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  7. big soft moose

    big soft moose An Admoostrator Staff Supporter Contributor Community Volunteer

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    Welcome to academia... a certain sort of professor thinks that they are the fount from which all knowledge springs ... they abound especially in the arts where in honesty there is no right answer to most questions.

    The wise student realises that there is no point in tilting at windmills and that they can't fight city hall (I know i mixed my metaphor), if they want a good degree they work out what the prof wants them to argue and say it, regardless of what they really believe...

    That aside Funeral blues is one of the most analysed poems out there so your professor probably is right to say that it is wrong that it was about Auden falling out of love with god... it is widely accepted in the literary community that it was written as a satire of contemporary blues lyrics, so while it is possible that the entire literary establishment is wrong and you are right, your prof is probably wise to point out that it isnt likely
     
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  8. EFMingo

    EFMingo A Modern Dinosaur Staff Supporter Contributor

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    I do this stylistically, but not content-wise. Most professors appreciate a brief style that doesn't get lost in preaching or wordiness. Straight facts backed up through what you can prove.

    As for content, I try to bring something fresh to the table and explain my understanding of difficult items using research. They may not always agree entirely, but if you work out the holes they'll give you a decent grade. Ive written some pretty wild essays, such as my last one, that tend to get a bit esoteric, but they're widely popular with high marks usually. Professors like to see new things or attempts at the difficult as long as you can back it up heavily and don't fluff an essay. I've had more successful essays on the lower word/page limit than the higher.
     
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  9. Stormsong07

    Stormsong07 Contributor Contributor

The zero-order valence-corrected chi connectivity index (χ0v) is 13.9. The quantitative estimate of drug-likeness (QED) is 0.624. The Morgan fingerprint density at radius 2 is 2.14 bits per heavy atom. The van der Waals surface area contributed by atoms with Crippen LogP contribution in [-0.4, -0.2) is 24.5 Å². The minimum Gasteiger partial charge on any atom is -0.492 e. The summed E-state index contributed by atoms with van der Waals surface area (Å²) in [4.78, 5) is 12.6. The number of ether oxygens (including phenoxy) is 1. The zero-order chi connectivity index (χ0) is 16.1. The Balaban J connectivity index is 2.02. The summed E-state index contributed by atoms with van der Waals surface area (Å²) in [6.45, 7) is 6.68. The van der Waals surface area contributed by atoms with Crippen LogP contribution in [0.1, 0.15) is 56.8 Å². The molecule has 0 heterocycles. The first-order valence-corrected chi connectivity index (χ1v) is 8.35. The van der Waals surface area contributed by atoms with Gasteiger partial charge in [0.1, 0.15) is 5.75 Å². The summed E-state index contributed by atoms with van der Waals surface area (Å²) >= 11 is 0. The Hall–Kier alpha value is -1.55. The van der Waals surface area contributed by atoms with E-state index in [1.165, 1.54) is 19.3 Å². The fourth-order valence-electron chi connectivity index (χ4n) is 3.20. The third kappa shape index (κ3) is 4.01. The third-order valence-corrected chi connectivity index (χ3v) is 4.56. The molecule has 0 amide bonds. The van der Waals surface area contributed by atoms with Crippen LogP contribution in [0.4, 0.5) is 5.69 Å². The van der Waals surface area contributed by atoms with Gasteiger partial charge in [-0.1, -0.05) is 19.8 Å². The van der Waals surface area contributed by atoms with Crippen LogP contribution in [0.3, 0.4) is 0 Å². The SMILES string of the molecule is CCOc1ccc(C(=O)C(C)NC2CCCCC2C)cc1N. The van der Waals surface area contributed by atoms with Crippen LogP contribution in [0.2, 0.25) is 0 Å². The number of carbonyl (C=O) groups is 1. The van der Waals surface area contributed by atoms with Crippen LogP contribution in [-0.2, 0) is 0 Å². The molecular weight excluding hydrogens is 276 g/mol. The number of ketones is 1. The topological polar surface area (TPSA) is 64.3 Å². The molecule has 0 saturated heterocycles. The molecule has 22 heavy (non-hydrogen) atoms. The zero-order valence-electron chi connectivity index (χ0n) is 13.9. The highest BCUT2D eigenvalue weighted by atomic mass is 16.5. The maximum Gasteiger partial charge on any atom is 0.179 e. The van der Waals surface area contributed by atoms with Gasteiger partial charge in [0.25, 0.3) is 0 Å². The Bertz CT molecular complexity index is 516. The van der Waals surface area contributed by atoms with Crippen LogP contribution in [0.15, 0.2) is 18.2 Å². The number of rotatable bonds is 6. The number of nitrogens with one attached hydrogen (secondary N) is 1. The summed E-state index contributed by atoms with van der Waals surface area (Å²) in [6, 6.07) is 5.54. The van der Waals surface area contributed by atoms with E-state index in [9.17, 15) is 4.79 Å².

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    Reading your post, I am very glad my English: Creative Writing degree did not include any literary analysis courses. Bc I would have been hilariously bad at it.
    Sounds like you just got one of those professors who wants things done his way and to hell with the rest. I mean, interpreting someone's writing should not be a single answer. A good professor should have taken several points of view about a single work and compared them to show that not everyone reads and interprets things the same way.
    I took a Political Science class where the required book for the class was literally authored by the professor that taught it- talk about no other viewpoints tolerated!
    As for the vague-ness of his instruction, I get that that is highly frustrating. But it sounds like you did your best to work with it. I wouldn't beat yourself up. Just maybe avoid any of this guy's classes in the future, if you can help it.
     
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  10. EFMingo

    EFMingo A Modern Dinosaur Staff Supporter Contributor

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    These are the worst professors out there. I avoid them at any cost.

    Though it is usually easier to get a good grade out of them if you have no shame in going against your own beliefs and writing what they want to hear. You know what they want to hear based on their book. I, however, can't do that.
     
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  11. Foxxx

    Foxxx Knight of Faith Contributor

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    It wasn't funeral blues but "Stop the clocks, cut off the telephone".